Premium or programmatic: both have a part to play

Digital advertising

South African marketers who wish to drive the best possible return on investment from digital marketing and advertising need to take a holistic approach that harnesses the strengths of different tools and channels.

Search, premium display, native advertising and programmatic buys all have complementary roles to play in a media strategy. Many publishers, agencies, and brands are looking at programmatic and premium buys as though advertisers need to choose between them.

But we see a strong role for both in the marketing mix, along with search ads, search engine optimisation, and native advertising playing an important supporting role. Brands need to look at their strategy in an integrated fashion and use each tool for the campaigns and objectives to which it is best suited.

Premium: quality at a cost

Traditional premium placements are good for traditional brand campaigns as well as for ads that aim to profile a product in a visually rich manner. Definitions of premium inventory differ, but a premium placement is a contextually relevant banner in a prime piece of real estate (for example, above the fold on the home page) on a brand-safe publisher’s website. Premium placements will tend to be larger display units; often, they will use rich media.

For us, premium is all about the intersection of the content of the ad, the format, and the context. There’s a massive benefit, for example, in using large video formats to engage with users. The prestige of the environment and the quality of the content should make a premium placement perfect for building a brand.

Programmatic buys allow advertisers to purchase display media on auction in a private network. They enable advertisers to bid for inventory in an automated manner. Publishers tend to reserve their less valuable inventory for programmatic buys; in addition, ad networks often sell inventory from lower tier publishers.

Programmatic: measurable and targetable

The benefit for an advertiser is that it can buy inventory from multiple websites and publishers effectively and efficiently on a single platform. The inventory is often low-cost, yet most ad networks also have rich demographic, contextual and behavioural data that brands can use for targeting the right audience.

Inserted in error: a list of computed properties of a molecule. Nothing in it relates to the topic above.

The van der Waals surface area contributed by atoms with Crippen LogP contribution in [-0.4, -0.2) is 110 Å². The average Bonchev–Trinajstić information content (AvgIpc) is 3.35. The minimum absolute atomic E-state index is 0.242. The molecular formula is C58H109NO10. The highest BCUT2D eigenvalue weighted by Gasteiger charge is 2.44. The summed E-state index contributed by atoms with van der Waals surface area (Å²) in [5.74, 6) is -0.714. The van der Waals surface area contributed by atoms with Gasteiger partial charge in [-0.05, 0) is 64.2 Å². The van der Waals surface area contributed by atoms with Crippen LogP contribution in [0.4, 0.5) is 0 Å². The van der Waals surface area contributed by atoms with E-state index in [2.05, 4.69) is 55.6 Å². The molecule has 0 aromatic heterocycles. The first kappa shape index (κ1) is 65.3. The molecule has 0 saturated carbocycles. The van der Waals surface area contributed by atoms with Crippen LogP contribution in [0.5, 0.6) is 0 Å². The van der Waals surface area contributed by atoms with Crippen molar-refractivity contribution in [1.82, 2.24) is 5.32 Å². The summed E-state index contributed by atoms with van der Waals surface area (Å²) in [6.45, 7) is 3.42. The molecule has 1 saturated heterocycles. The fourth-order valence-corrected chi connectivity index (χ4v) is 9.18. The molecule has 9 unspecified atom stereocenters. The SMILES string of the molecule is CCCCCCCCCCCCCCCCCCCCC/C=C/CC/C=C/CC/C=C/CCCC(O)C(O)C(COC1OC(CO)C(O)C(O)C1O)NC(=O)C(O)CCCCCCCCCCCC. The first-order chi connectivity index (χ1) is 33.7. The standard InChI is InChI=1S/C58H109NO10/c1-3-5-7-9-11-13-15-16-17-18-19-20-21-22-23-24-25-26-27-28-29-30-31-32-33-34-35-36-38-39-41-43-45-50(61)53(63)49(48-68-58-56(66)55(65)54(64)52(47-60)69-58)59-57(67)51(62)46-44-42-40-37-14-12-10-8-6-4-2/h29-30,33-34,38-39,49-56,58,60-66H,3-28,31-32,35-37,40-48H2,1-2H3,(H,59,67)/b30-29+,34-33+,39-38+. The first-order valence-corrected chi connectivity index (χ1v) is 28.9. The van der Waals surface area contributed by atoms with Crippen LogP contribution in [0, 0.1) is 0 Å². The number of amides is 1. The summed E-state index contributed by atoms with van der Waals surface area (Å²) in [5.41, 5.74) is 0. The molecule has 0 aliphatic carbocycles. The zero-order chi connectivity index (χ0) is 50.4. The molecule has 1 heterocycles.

Advertisers typically start out in programmatic buys with a wide campaign. Then, they can use the learnings to narrow their focus on the users most likely to engage. As time goes by, they can incrementally improve performance by optimising their messaging and targeting users more precisely.

Convergence of programmatic and premium

It makes sense in many cases to meet with a multi-channel media sales house to craft bespoke advertising solutions that are tailored to the advertiser’s needs, says Drummond. These may include aspects such as native advertising placements, which are among the best-performing placements for many brands and campaigns.

Native advertising can be good for conversions and brand-building, as well as feeding the search engine optimisation strategy. One complexity for many brands lies in attribution of clickthroughs and conversions to the right channel, says Drummond. For example, many brands don’t give enough credit to premium ads for their role in driving searches.

Closing words: an integrated approach

A fully integrated strategy encompassing programmatic and premium approaches is the best road forward for advertisers today. It delivers the automation of programmatic tools, while leaving a gap for publishers and brands to create ‘rich’ tailored solutions that deliver superior ROI for premium buys.



Sign up to our newsletter to get the latest in digital insights. sign up

Welcome to Memeburn

Sign up to our newsletter to get the latest in digital insights.